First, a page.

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New Caledonia swimming
New Caledonia

Imagine a place where you can go swimming in a crystal clear pool where there is nobody anywhere around, in fact, not a single human dwelling anywhere on the entire watershed. The water is not too chilly, just right for a refreshing dip after a 35 minute walk to get there. How many rivers do you know of like that? Just about everywhere in the world today rivers are muddy, contaminated, or in such remote places that it is a major ordeal just to get there, or in places high in the mountains where the water is seriously cold, or maybe deep in a jungle were your relaxing dip risks attack from all kinds of insects, snakes, leaches and other unwelcome critters.

This sphere memory is extraordinarily pleasant - a relaxed, happy, cooling dip in the pool followed by a picnic lunch on the warm rock terrace, the quiet sound of the small cascade of waterfalls, and that wonderful fresh aroma of river and green things growing. We saw orchids and cherry red flowers growing along the path on the way here. An eagle was the only creature to notice us as we sat by the pool.

If you want to visit this place don't wait too long - in the not too distant future it will be invaded by miners stripping the mountains for nickel and iron. Hopefully they won't get around to it this decade but you never know. Want to come here? Get a copy of the Cruising Guide to New Caledonia or the Rocket Travel Guide to New Caledonia to find out just how to do it.

Copyright: Richard Chesher
Type: Spherical
Resolution: 12096x6048
Taken: 12/09/2010
Uploaded: 18/09/2010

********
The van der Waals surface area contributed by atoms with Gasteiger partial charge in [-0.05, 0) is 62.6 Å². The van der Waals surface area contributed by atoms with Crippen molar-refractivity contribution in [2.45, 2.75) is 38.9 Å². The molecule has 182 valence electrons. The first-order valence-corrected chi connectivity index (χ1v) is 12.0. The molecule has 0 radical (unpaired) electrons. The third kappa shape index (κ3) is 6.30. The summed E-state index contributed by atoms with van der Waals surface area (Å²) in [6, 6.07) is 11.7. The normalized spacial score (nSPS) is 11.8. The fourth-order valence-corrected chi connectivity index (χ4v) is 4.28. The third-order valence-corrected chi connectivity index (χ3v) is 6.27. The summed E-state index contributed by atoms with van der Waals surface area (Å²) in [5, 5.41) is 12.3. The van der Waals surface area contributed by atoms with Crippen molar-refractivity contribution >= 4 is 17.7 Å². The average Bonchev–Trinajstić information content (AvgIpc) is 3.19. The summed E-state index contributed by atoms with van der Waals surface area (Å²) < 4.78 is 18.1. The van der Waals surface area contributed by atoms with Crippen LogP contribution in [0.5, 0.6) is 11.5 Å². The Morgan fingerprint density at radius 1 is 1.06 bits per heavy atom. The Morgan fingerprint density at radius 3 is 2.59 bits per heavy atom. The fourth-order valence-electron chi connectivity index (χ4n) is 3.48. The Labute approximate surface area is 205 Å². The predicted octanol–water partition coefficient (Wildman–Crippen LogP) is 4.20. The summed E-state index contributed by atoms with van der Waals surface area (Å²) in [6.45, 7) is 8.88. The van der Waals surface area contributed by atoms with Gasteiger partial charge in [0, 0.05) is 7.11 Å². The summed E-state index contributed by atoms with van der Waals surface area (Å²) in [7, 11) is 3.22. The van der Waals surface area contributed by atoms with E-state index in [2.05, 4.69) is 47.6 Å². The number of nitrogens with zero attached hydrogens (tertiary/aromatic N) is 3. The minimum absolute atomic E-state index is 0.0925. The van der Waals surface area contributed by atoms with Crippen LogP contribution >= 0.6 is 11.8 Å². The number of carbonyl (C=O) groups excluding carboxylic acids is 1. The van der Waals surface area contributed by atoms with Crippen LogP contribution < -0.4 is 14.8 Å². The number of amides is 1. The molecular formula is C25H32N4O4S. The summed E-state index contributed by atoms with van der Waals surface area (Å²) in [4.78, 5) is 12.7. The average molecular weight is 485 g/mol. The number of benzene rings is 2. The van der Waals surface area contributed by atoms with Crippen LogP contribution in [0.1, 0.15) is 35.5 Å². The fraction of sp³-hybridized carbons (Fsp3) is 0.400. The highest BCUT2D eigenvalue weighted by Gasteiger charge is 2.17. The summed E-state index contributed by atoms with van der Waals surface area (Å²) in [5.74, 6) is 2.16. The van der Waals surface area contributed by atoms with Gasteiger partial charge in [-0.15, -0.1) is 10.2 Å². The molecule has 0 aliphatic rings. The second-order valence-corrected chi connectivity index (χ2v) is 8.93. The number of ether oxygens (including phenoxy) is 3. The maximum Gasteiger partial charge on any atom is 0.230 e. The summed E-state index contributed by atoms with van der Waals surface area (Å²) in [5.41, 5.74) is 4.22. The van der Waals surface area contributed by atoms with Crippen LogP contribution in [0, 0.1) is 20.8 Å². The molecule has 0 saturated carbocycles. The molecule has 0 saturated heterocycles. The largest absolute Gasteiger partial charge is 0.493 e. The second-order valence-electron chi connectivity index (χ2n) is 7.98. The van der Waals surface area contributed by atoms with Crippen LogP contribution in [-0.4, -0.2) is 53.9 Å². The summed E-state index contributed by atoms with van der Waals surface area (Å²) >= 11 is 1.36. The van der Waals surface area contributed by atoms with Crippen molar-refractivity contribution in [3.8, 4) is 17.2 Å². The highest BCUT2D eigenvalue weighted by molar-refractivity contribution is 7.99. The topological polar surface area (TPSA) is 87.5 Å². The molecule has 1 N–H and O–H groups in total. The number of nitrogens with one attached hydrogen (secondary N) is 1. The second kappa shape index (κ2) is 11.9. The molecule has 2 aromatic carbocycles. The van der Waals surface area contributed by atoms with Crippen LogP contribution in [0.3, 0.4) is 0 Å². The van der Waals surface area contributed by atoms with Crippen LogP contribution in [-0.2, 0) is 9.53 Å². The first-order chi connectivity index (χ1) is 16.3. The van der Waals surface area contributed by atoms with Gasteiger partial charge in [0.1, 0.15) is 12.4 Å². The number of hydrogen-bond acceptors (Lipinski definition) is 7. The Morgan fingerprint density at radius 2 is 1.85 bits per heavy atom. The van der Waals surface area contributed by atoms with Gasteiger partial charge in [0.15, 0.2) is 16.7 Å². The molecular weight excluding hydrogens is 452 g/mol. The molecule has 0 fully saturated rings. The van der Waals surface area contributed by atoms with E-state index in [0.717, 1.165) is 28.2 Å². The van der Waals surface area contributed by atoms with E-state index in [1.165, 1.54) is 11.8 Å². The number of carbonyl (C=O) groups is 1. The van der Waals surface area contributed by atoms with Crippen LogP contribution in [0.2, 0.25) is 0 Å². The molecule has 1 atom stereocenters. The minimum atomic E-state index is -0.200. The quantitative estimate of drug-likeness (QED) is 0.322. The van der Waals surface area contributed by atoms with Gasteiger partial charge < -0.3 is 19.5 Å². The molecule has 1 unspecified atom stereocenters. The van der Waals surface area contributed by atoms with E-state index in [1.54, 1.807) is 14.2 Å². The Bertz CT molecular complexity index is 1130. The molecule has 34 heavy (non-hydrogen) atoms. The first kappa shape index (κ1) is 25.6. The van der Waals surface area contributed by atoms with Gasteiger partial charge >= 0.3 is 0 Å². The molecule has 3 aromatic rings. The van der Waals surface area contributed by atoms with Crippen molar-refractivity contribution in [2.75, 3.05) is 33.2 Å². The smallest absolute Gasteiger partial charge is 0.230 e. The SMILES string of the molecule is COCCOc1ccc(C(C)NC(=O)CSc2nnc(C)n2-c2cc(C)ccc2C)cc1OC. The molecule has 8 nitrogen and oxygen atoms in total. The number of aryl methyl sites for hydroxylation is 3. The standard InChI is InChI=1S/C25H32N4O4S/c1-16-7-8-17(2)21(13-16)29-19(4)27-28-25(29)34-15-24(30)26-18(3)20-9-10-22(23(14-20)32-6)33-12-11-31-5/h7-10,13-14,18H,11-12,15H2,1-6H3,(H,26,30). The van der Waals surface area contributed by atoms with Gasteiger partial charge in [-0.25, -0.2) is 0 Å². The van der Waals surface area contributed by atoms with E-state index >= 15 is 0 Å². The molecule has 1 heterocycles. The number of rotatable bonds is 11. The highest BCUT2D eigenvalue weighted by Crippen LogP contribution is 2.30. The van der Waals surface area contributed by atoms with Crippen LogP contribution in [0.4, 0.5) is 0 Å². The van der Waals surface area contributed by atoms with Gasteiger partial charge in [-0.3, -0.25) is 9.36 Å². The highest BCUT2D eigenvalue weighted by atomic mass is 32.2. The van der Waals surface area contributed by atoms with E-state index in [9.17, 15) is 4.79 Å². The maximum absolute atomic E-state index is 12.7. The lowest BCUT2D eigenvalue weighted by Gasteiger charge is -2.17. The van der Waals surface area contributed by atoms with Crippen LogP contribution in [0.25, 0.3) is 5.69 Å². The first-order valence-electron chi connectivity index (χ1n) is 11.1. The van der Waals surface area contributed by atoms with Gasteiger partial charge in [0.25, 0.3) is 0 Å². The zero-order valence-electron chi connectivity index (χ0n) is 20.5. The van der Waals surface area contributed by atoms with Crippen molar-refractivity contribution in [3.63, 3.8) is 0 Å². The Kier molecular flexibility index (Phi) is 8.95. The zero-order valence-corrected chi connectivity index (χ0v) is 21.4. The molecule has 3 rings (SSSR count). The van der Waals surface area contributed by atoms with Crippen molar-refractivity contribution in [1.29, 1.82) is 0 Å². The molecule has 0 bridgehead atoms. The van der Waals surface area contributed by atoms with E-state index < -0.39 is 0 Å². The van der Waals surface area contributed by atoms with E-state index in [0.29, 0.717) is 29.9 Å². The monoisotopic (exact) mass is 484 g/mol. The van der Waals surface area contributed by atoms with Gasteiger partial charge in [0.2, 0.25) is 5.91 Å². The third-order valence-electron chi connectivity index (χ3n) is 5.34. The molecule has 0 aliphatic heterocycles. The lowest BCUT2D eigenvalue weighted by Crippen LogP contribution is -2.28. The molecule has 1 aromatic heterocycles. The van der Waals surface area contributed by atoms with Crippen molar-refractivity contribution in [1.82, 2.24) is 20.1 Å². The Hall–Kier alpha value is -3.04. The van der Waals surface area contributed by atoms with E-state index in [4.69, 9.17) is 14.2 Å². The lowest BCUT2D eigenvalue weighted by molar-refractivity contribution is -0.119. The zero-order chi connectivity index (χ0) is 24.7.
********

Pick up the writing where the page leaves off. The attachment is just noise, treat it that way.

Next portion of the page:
Updated: 06/03/2015
Views:

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Tags: swimming new caledonia; new caledonia travel; new caledonia treking; new caledonia river
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More About New Caledonia

New Caledonia is the closest South Pacific Island to Australia and New Zealand. It is a French Territory and although the official language is French the culture is a blend of Melanesian, European, Polynesian, Vietnamese, Chinese, Indonesian, and more. There is one large mountainous island called Grande Terre and 6 smaller islands - the three Loyalty Islands, Belep and the Isle of Pines.The islands are remarkably unpopulated and there are vast areas of wilderness. There are hundreds of kilometers of walking treks, camp grounds, more than 42 parks and reserves, and crystal clear rivers with sparkling waterfalls. Almost one third of the population is located in the capital city of Noumea. Nickel mining is the primary industry and is the major contributor to the high standard of living in the country. Grande Terre is surrounded by the second largest barrier reef in the world and the protected lagoon created by this barrier reef is the largest in the world. Listed as a World Heritage Site in 2008, the lagoon is 24,000 square kilometers and supports a diverse and luxuriant fauna of fish and invertebrates.The vibrant, clear and rich colors are one of the first things that visitors notice when they arrive. Noumea has a complete range of hotels, resorts, restaurants, and activities to welcome visitors.